10 Underappreciated Solo Paul McCartney Songs
Ten songs from Paul McCartney's solo career that just don't get the love they deserve.
"Spin It On" from Back to the Egg (Wings, 1979)
Although the Back to the Egg album cracked Billboard's Top 10 in 1979, it took a beating from critics, something McCartney still mentions in interviews. Big-shot reviewer Robert Christgau gave it a "C," and Allmusic won't budge on its tepid two-star rating.
It's all a bit incongruous, really, since many McCartney fans (myself included) consider it their favorite McCartney album. If nothing else, it is Wings' most rocking album, with heavy tracks like "Old Siam, Sir," "So Glad to See You Here" and "Getting Closer" setting the tight, overdriven, solid tone.
"Getting Closer" and "Arrow Through Me" got some FM airplay, and "Rockestra Theme," a thunderous instrumental featuring John Bonham, John Paul Jones, Pete Townshend and David Gilmour, earned a Grammy for Best Rock Instrumental Performance. But "Spin It On," an unassuming little album track that clocks in at 2:13, is one of the album's hidden highlights.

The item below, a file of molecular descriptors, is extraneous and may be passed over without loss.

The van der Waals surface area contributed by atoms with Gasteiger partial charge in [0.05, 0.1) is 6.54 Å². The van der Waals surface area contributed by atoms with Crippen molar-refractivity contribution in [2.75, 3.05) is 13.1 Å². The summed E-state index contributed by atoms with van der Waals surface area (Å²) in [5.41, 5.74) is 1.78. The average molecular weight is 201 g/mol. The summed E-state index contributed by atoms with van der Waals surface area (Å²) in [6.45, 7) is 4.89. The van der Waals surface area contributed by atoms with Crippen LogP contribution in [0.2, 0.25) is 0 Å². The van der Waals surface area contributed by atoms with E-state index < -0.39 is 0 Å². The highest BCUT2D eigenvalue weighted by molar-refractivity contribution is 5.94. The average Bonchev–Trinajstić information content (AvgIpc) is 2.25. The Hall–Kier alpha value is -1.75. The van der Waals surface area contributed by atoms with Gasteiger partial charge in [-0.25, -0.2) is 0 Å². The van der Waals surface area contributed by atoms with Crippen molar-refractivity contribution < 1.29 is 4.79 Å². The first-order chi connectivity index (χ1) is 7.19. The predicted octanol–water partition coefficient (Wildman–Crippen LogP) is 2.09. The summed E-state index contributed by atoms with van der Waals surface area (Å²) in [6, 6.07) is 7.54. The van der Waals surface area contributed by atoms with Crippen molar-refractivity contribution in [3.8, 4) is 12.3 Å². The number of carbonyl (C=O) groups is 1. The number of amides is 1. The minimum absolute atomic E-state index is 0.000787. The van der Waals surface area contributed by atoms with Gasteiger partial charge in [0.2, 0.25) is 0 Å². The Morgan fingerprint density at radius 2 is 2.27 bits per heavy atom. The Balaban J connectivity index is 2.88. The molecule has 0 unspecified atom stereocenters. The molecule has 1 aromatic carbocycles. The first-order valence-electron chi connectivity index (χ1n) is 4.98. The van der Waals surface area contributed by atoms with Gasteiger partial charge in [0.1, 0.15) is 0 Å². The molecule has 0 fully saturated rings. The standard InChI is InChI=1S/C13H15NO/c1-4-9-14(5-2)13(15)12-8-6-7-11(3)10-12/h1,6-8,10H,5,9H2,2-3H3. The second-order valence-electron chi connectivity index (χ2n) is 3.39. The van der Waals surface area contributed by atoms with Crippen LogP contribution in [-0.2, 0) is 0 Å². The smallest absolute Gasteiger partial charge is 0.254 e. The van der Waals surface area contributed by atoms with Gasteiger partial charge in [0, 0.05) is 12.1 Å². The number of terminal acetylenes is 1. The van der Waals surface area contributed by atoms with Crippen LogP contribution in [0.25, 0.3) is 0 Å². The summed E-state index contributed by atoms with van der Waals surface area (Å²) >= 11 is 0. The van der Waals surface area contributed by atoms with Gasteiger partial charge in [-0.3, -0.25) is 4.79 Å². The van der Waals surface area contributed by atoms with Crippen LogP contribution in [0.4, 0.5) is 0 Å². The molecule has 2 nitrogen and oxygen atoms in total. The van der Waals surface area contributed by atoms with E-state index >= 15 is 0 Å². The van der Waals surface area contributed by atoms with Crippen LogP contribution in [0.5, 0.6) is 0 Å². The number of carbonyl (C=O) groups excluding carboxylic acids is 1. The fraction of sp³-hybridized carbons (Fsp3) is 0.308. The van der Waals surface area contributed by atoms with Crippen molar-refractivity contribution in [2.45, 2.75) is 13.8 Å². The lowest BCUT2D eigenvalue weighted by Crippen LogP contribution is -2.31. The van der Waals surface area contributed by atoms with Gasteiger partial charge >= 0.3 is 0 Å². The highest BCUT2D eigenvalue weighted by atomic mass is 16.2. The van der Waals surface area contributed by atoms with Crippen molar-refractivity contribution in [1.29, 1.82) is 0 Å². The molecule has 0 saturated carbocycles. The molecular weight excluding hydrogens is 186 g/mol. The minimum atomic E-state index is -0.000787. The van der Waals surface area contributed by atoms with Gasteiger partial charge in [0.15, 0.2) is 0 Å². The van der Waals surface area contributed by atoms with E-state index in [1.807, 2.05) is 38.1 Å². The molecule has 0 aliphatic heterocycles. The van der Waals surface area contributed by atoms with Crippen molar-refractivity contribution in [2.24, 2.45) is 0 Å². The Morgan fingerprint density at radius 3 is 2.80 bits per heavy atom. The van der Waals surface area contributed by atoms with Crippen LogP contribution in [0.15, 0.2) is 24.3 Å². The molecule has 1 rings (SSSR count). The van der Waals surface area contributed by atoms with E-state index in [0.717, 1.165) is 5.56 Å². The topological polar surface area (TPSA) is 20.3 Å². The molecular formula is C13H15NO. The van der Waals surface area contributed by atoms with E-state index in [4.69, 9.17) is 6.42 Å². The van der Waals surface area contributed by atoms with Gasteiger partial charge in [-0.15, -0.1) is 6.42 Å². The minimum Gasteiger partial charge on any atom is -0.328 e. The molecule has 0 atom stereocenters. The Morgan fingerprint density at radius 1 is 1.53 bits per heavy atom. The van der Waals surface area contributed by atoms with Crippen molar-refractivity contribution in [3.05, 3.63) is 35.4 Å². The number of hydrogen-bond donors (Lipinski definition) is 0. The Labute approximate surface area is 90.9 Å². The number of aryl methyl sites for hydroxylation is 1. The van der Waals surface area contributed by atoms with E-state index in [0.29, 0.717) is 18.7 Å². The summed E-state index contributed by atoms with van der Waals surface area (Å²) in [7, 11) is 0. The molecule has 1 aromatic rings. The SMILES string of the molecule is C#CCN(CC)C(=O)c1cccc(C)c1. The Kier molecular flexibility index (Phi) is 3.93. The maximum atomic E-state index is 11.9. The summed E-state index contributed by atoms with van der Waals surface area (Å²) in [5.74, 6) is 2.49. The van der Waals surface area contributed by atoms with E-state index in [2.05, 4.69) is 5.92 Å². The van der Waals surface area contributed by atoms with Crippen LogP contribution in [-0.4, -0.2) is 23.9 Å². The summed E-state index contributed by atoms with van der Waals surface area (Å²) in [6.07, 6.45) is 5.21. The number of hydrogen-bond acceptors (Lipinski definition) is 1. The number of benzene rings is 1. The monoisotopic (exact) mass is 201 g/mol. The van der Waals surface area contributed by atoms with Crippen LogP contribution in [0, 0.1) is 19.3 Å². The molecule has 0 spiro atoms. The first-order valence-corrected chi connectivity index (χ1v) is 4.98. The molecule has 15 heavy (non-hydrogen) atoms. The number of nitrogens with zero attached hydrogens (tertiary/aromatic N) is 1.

It features some superlative playing by Wings' two newest members, drummer Steve Holly/Holley (I wish Steve would contact me and finally solve the Holly/Holley mystery) and the immensely gifted lead guitarist Laurence Juber, who's now considered a fingerstyle master. In fact, its too-brief guitar solo represents Juber's shreddingest moment as a member of Wings.
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